How Jack Miller Saved My Life

How Jack Miller Saved My Life

If you’re truly a Christian, God has no reservations about you whatsoever. None. Whatsoever.

This is a truth I learned — or rather, began to learn — from Jack Miller.

It happened in the fall of 2010, during my first sabbatical after 15 years in the pastorate. The wheels had really begun to come off my life and ministry. I had worked eighty-hour weeks for more than a decade. And the cumulative impact of such a schedule had finally begun to take its toll.

But more than that, a long-held belief that I had carried with me had made such headway in my life that it, perhaps more than anything, was the deeper impetus for my sabbatical.

Black Cloud Looming

More and more I was becoming convinced that there was a black cloud of inevitability looming over my head, that I would commit a ministry-ending sin, that it was my destiny, that it was inevitable.

Before the sabbatical, I shared these feelings with two other pastors at our church. In response, one asked, “Why do you think that to this point in your ministry you have not committed a ministry-ending sin?” And without a beat, I said, “Because God loves his people.” He said, “What about you? Doesn’t God love you, too?” My response? “Well, sure, yeah . . . of course he does.”

Questioning at the Crux

Only in retrospect did I understand what was going on. There was a fundamental questioning of God’s love for me at a very practical point in my life. And it seemed so ironic.

I like to think of myself as the harbinger of grace, the pastor that relentlessly preaches the love of God to people — but in a critical way, I had never preached it to myself. I had begun to see in myself what is common for many Christians: so few of us really grasp, really apprehend, especially at the most critical and practical junctures of our lives, God’s love for us in the gospel.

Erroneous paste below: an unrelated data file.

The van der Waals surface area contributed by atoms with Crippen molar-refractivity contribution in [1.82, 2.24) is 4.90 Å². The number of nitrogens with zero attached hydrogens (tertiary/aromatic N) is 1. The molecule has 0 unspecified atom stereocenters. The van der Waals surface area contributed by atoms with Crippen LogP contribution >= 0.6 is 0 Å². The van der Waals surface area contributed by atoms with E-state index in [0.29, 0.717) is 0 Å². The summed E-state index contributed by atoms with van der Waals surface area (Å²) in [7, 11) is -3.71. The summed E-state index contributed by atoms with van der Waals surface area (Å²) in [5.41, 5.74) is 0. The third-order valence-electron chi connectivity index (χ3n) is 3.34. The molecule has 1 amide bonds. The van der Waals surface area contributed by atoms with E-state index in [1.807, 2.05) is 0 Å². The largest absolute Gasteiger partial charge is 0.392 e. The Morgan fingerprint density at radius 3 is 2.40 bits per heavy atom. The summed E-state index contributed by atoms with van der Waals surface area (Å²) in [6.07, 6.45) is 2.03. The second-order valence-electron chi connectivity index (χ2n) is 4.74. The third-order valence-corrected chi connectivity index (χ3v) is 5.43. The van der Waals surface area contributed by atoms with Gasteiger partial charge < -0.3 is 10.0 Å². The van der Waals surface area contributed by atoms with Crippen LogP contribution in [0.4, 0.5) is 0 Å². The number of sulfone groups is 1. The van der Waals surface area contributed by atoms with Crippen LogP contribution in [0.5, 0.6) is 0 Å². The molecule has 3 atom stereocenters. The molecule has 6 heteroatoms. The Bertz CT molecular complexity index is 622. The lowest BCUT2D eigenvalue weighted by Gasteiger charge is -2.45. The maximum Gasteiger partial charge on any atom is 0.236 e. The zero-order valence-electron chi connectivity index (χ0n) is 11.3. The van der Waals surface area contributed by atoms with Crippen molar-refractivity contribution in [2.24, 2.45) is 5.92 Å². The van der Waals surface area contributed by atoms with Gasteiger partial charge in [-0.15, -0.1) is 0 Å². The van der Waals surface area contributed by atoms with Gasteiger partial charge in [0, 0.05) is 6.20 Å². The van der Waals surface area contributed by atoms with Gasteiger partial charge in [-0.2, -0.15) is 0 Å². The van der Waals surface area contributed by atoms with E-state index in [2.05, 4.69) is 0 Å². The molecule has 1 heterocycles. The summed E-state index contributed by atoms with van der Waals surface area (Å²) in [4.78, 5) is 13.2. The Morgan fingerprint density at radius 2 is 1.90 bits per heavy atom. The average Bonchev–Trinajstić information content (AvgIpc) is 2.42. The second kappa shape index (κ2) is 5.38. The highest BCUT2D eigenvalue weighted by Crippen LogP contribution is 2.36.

Enter Jack Miller.

He planted churches, founded World Harvest Mission, taught practical theology at Westminster in Philadelphia, and eventually wrote books. Being a Westminster grad, he already had legendary status in my mind. My real acquaintance with him came through reading The Heart of a Servant Leader, a book that has massively impacted my understanding of the Christian ministry. After devouring it, I was on the hunt to find and consume as much of his work as possible.

So in addition to his books, I started hunting for sermons. At the Redeemer Presbyterian Church website, I came across a message that he preached there about five years before he died (1996) called, “Covered by Jesus’ Blood.” That sermon became the anthem of my sabbatical. I listened to it over and over and over again and wept every time.

And the reason is that God used it to convince me not only that he loves his people, but that he loves me!

The Friend with No Reservations

In the message, Miller argues from 1 John 4:10 that by the sacrifice of Jesus, God the Father “was permanently constituted, not only your forgiving God, but your friend. And he has no reservations about you whatsoever!” He goes on,

God has loved me so much that he covered me over completely with the righteousness and blood of his Son. And there’s no more feeling on his part of any kind of having any anger or disapproval with me and no matter what may come out of my past, out of my memories of what anyone may have said against me, good, bad, or indifferent, whatever it may have been, I live before God, and have a freedom from God and that freedom is powerful.

I am a son of God, or you are a daughter of God, through propitiation . . . and that is unshakeable. It will never be repealed. It is a complete forgiveness.

But more than a complete forgiveness, it is a total reconciliation with God. And it means that he is your friend forever!

Jack Miller saved my life. Not because he was a savior, but because he pointed me to the only one who is. Now I am convinced more than ever that God doesn’t just love the people of my church. He loves me.

R W Glenn (@rwglenn) is pastor of preaching and vision at Redeemer Bible Church in Minnetonka, Minnesota, and author of Crucifying Morality: The Gospel of the Beatitudes.